A Malevolent Obsession

Saturday’s NY Times had a front-page article titled “Deep State Paranoia Defense in Mafioso’s Death.”  It was a follow-up report on the murder of an alleged gangster on Staten Island.  The shooter is now blaming rightwing propaganda for his violence, after walking back his motive at least three times.  The media’s original speculation was that it was a “mob hit.”  However, the victim and shooter only knew each other because the shooter tried to date the victim’s niece.  No mob ties!  Yet, the Times reports that this confusing murder was “one of the city’s most brazen mob killings in history.” Wow!

Our Institute knew years before Donald Trump that the media often propagates fake news. We based that belief on how the Italic people have been treated.  The media has Mafia-philia: an enduring passion for Italic gangsters. It transcends time, reality, and political correctness.  It has evolved from straight reporting in the 1960s to a malevolent obsession today.  It is no secret that this compulsive behavior has been fueled by Hollywood.

I just finished watching The Irishman on Netflix.  My first surprise was that it wasn’t about Ireland or Pierce Brosnan.  There are no renditions of Danny Boy, no Irish saloons or brawls, no lilting brogues, no St. Patrick or shamrocks.  The main character, Frank Sheeran, is played by Robert De Niro and speaks Italian.  In fact, if Martin Scorsese hadn’t titled this compendium of scumbags and violence “The Irishman,” the viewer would think it’s an all-paesan mob movie, which it basically is.

Scorsese needs a shrink. Critics have been too kind to him because they have caught his obsession for Italian American gutter heritage.  It’s not that he was born into a crime family – his parents worked in the garment industry – or saw mob hits first hand (as Chazz Palminteri himself claims).  He was an asthmatic wuss whose favorite matinee idol was Sabu, the half-naked Indian boy (there’s a subject to explore in therapy!).  He flunked out of priest prep school, and has been married or shacked up with six different women.  Yet, he and a handful of other mob-obsessed filmmakers have ground our heritage into pulp fiction, all to the cheering of America’s and Italy’s elite as well as most clueless Italian Americans.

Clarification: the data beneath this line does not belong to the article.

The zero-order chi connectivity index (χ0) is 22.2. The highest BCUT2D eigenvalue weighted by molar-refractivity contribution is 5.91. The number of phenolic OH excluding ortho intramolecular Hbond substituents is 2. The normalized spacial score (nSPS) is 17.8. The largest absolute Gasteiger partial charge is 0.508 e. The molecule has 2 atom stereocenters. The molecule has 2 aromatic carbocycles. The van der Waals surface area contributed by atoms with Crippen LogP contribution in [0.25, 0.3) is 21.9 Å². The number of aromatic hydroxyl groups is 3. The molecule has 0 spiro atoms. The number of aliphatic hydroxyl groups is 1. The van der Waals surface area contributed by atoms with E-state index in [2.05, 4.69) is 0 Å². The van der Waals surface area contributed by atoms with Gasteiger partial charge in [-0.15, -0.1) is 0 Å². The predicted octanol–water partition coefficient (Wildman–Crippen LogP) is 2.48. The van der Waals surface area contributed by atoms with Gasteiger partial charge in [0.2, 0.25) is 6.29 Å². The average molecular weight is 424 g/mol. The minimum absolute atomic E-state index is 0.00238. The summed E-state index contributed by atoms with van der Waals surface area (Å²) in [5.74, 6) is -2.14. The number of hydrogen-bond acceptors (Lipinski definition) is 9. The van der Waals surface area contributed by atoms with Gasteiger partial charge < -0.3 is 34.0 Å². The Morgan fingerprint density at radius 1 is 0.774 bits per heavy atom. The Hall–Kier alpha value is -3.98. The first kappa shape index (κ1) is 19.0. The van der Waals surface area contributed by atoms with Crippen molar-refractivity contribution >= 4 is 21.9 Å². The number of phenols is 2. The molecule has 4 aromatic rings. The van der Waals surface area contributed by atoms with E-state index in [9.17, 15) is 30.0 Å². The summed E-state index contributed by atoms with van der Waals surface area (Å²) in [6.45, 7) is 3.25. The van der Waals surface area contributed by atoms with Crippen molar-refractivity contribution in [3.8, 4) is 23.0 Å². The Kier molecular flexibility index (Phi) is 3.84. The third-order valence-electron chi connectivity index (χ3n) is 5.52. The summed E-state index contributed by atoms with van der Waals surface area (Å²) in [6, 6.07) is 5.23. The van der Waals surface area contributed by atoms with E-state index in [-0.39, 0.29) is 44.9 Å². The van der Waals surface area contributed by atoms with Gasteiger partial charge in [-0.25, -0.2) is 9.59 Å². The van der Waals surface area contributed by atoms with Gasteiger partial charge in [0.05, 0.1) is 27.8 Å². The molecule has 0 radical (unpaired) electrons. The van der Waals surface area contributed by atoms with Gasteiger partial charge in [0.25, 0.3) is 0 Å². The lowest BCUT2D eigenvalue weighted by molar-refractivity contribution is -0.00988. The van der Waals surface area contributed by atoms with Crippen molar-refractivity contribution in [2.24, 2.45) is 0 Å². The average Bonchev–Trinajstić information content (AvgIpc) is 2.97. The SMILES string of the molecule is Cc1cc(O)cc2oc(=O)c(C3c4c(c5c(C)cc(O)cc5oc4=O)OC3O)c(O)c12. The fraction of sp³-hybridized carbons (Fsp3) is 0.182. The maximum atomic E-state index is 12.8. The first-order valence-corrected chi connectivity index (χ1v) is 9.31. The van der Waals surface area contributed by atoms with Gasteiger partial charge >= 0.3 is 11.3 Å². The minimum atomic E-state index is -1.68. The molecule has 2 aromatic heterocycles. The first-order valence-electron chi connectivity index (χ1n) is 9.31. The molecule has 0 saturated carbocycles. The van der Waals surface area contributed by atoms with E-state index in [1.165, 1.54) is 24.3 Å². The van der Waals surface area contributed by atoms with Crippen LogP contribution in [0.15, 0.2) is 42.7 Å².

The movie is pure Scorsese, embellished with Doo-Wop music, weddings, baptisms, Italian dialect, vintage cars, Church Latin, and Italian restaurants. Even Irish Frank’s young daughter Peggy looks Italian (real name: Lucy Gallina) and eats minestrone at home.  Scorsese peddles nostalgia like GIs tossed chocolate bars to war weary Italian waifs.  It’s his insurance that boomers will be lulled back to their youth while he hijacks the Italian legacy.

Like any Italic-made mob movie there are no good Italians. All I could come up with in the three and a half hour parade of crooks and murderers was a law enforcement agent named Di Gregorio who arrests Jimmy Hoffa.  He didn’t make the credits for his 10-second cameo, but that’s the best I can do.  Among the non-Italians, Scorsese gives us Frank’s daughter Peggy who smells corruption at seven, rejecting her father’s mobster boss Russell Bufalino and skeeving her own murdering dad for the rest of his life.  Even Jimmy Hoffa (actually German-Irish), who many unknowing viewers may think Italian for his vowel and Al Pacino’s portrayal, comes across with more nobility than any Italian in the story, even with convictions for extortion and jury-tampering!

This film is not merely a cavalcade of every Italic mobster in FBI files, it is also a travelogue of Philadelphia don Russell Bufalino’s interstate shakedowns. On his road trip to Detroit with Frank and their wives, they stop every few miles to collect protection money from gas stations, jewelry stores, and other small businesses.  This is the same man who wears an Italian American Civil Rights League pin with pride – Scorsese’s message that everything Italian is suspect.

Not satisfied with reenactments of real mob hits like Albert Anastasia’s barber chair demise and Joe Gallo’s last bloody meal at Umberto’s Clam Bar, Bufalino utters this threatening mafia line about Hoffa: “If they can whack a president, they can whack the president of a union.” Forget Lee Harvey Oswald!  Scorsese knows who JFK’s real assassins were.

All power to the Mafia!    Must we participate in this obsession? -JLM

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